Interview with Kevin Leahy

Dr Kevin Leahy is national finds adviser from the Portable Antiquities Scheme.  He has been an instrumental part of the discovery of the Anglo-Saxon treasure hoard in Staffordshire.  We interviewed him by email with a few short questions about the Staffordshire hoard:

So far the public has only seen a small part of the Staffordshire Hoard – I was wondering if you could describe what can be found among the remaining items and their state of preservation when you found them?

The material on display and illustrated on the web-site is typical of the contents of the hoard. There are a few items that have not so far been seen, like some of the helmet fragments from the earth blocks which show human figures, but a representative sample can be seen. The objects appear to have been damaged by folding them, the gold has bent while the silver alloys, being more brittle, have broken. There was not, so far as I can see any attempt to destroy the objects, just to fold them up.

The collection is being taken to the British Museum, which will need about another year to work with them artefacts. Could you describe the measures being taken by the Museum?

Until the material has been valued by the Treasure Valuation Committee and hopefully acquired by the Museums, no conservation or cleaning will take place other than the dismantling of the earth blocks. Once ownership has been resolved a programme of cleaning will be undertaken together with large scale XRF analysis. The material needs to be recorded in its cleaned condition and fully described.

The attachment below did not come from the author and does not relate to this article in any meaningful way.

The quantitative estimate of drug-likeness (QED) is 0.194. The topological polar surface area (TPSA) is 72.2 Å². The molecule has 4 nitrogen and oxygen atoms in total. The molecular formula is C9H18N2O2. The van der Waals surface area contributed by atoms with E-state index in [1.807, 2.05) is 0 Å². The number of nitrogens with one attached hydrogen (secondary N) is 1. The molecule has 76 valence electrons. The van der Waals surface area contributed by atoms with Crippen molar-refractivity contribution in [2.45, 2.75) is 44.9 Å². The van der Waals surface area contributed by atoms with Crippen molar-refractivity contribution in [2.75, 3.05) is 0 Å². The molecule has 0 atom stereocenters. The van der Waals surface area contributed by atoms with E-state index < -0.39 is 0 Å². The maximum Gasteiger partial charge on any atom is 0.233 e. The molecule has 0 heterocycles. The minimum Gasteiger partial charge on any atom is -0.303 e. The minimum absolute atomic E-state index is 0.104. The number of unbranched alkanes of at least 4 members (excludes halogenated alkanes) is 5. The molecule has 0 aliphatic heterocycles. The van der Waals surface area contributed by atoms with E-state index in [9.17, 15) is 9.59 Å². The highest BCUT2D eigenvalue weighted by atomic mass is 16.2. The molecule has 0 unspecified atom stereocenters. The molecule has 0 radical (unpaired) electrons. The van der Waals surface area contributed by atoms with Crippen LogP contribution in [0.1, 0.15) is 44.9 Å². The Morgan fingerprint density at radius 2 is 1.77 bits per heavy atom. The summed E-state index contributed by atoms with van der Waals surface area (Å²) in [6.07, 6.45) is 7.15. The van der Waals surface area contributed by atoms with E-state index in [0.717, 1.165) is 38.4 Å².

There has been a lot of discussion about the possible nature of the hoard – where it came from, who did it originally belong too – and about the fact that most of the items here come from military items. I was wondering what ideas you might have about the Staffordhsire Hoard’s origins?

This is something that can only be resolved by a detailed study of the finds from the hoard and their stylistic and technological links.

Although it is very early on, do you have any thoughts on what the significance of this find could be for the study of Anglo-Saxon history?

This find is going to re-write our knowledge of the seventh century and the rise of the Anglo-Saxon kingdoms. In the past our knowledge has been heavily biased towards Kent, with its rich cemeteries and East Anglia with Sutton Hoo. Now there is a mass of new evidence that will allow us to re-evaluate all earlier finds. This so exciting and it has been a privilege to work on it.

 We thank Dr. Leahy for answering our qusetions.

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